I was the Radio Officer on board from 1963 to 1965.and am researching the history of the various Ships that I served on during my time at sea and somehow I believe that the past history of the ss SHERWOOD must be very chequered especially during the 1939-1945 World War..

    Any information you may be able to provide (No matter how small) will be most appreciated

    Thanking you in anticipation .

    Dronz Arigho R/O ss SHERWOOD

    3 Feb 2009
    Jan Baay wrote:
    Dear Dronz(Paddy) Whilst surfing the net I came across your article ref.Sherwood. The time you were r/o,I was 3rd and later 2nd mate and Nick was master. We sailed together for more than a year to Mauritius and Reunion. I am living in Holland now and would like to hear from you.

    Regards Jan Baay

    Peter du Toit of the JMMC wrote in Jan 2007:

    Dear Dronz
    Perhaps the following summary history from "Unicorn - Navigating New Frontiers" by Brian Ingpen will assist you;
    (As you may know there were up to 6 Unicorn ships named Boundary )
    General Cargo Ship.
    Tonnage; 2 825 dwt, Length 93.3 metres, beam 12.7metres.
    1936 Built by Helsingors Jernskib-og Maskinbyggeri A/S Denmark, as "Laila" for J. Lauritzen, Denmark ( re L on bed linen ! )
    1940 Sailed to Chile when Germany invaded Denmark.
    1941 Taken over by Chilean Government; renamed Maude.
    1946 Returned to owners
    1957 Bought by Concord Line, Denmark; renamed Lilian Cord.
    1961 Bought by Durban Lines, Durban; renamed Sherwood.
    1962 Bought by African Coasters, Durban; renamed Boundary 2.
    1966 Sold to Seven Sea Transport, Panama; renamed Golden Adorer.
    1969 27 February, wrecked, Hsiangshan, Taiwan; scrapped in situ by Hsing Nan Engineering.
    It was interesting to know that you were Radio Officer on board Boundary 2. Thank you for the details you have added to the above. We always value the personal experience side for our records.
    Best Wishes
    Peter du Toit

    Sao Joao De Bescoinho
    Jan 2007
    Jeff Sandler
    I am looking for more information on the shipwreck near Ponta Da Oura off the Mozambique coast called Sao Joao De Bescoinho 1551.

    1 Dec 2009
    Vanessa Maitland wrote:
    Hi - the only info I have regarding this ship is the following- Galleon sailing from India to Lisbon, wrecked 20km off the St lucia Estuary.

    The remains apparently washed up on the beach and were found by the survivors of the Sao Bento in 1554. The captain was Lopo de Sousa. Vanessa Maitland

    Pilot Tenders
    Jan 2007
    Shaun Wissenden
    Hi I am looking for 4 photos of the following pilot tenders that my dad served on.
    Bembridge (1938) as built by Smith's Dock Co Ltd.
    Pelorus (1948) and Penlee (1948) as built by A & J Ilglis Ltd at Glasgow.
    Pathfinder (1954) as built by Philip & Son Ltd at Dartmouth.
    All of the pilot tenders sailed under the Trinity House flag.
    many thanks

    Shaun Wissenden

    Feb 2008
    Valerie Coomber
    hi - wonder if you can help, i see that you are searching for photos of various pilot tenders that your father served on, we too are looking for information regarding one of the boats, the penlee 1948, as my father was drowned off of the penlee and i am searching for any information. His name was thomas arthur hughes, if you have any info on the boat or any photos we would love to hear from you.
    kindest regards
    valerie coomber
    Photo of Penlee sent by Andrew Adams

    SS Kadie
    Jan 2007
    Andre Mellet
    Hi, I have a house at Infanta and I'm interested in the wrecks of the ships that can still be seen on the rocks.I'm led to believe that there were a number of steam ships that went up the breede as far as Malgas and that The SS Kadie was one of them that was wrecked in 1865. I have tried in vain to get more info about the ship .Please let me know where I can get what I need if you cannot help me . Thanx Andre'.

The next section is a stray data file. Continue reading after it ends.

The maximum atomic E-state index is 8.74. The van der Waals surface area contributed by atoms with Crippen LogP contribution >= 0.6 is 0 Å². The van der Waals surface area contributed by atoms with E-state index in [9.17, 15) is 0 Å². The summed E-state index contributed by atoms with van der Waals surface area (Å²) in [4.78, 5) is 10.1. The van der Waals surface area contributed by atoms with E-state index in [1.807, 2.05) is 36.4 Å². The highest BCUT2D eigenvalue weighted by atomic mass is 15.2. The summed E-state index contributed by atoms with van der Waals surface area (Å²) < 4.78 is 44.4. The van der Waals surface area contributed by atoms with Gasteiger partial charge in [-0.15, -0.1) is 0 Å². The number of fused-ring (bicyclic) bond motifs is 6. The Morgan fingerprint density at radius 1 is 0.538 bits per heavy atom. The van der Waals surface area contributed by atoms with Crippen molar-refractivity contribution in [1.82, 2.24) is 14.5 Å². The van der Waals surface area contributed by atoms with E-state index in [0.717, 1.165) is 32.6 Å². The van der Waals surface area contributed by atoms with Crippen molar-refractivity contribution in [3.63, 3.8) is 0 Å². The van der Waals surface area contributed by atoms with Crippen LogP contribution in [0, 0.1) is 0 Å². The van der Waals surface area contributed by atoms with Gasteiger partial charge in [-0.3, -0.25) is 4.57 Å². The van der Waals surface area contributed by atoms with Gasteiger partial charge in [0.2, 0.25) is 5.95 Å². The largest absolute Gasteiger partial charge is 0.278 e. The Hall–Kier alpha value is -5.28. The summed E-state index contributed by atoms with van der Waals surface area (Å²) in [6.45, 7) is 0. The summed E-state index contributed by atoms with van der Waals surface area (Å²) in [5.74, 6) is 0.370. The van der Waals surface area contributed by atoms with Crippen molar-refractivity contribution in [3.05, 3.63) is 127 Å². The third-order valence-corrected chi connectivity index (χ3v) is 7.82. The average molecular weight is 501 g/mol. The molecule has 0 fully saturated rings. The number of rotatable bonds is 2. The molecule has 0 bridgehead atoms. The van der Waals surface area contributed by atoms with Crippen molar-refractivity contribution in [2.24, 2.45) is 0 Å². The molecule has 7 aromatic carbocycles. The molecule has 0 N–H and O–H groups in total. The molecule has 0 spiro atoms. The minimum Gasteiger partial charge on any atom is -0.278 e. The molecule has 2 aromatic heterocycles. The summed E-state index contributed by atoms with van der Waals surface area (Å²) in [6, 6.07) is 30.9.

Feb 2007
    Roy Anderson
    I have a house on the Breede River and I am looking for information relating to the SS Kadie.

    Roy Anderson

    March 2007
    Fides Barry
    Im ashamed to say that Im a Barry, born and brought up at Witsand and cant even give you much info. My dad was Alf Barry who owned a lot of real estate there. I am a direct descendent of the Barrys and the S.S. Kadie was one of our family ships.

    Possibly try
    BARRY AND NEPHEWS AND THE S. S. KADIE / Thomas, Beverly (comp) --
    Swellendam: Drostdy Museum, 1990.
    968.734 THO
    Copies:1 Book

    Best of luck
    I will be making a point of getting up to speed with my family history.
    Fides Barry

    July 2007
    Lizette Payne
    My name is Lizette Payne & I've seen your message on the net re the SS Kadie

    I do not know whether you speak Afrikaans, but you can find a book on the history of Malagas at the General Dealer ( the one near the Pontoon)

    The book's name is BAKEN VAN LIG. There you'll find info on the SS Kadie and other ships.

    You can also ask the owners of the General Dealer - Mr. & Mrs van As, they would be able to give your more info on the history.


    Lizette Payne

    Nov 2007
    Jan Langenhoven
    I am researching(since 2005)the history of Witsand and Port Beaufort and have a significant collection of historical material on the towns.
    The following is and exerpt from Barry & Nephews and the SS Kadie, a small booklet by Beverley Tomas, 1998, Drostdy Museum, Swellendam:
    “The Kadie was perhaps the Barrys' greatest gamble and their boldest act. The Kadie, a 158-ton screw steamer with sails, was built for Barry & Nephews in the shipyard of Archibald Denny on the Clyde in Scotland. She was equipped with berths for fifteen passengers and had all the modern conveniences. She left Scotland on 18 July 1859, with Captain Fowler at the helm, and arrived in Port Beaufort on 26 September. It is said that Captain Fowler was 'intimately acquainted with Cape coast navigation' and his regular route was to be between Cape Town and Port Beaufort and then up river to Malgas.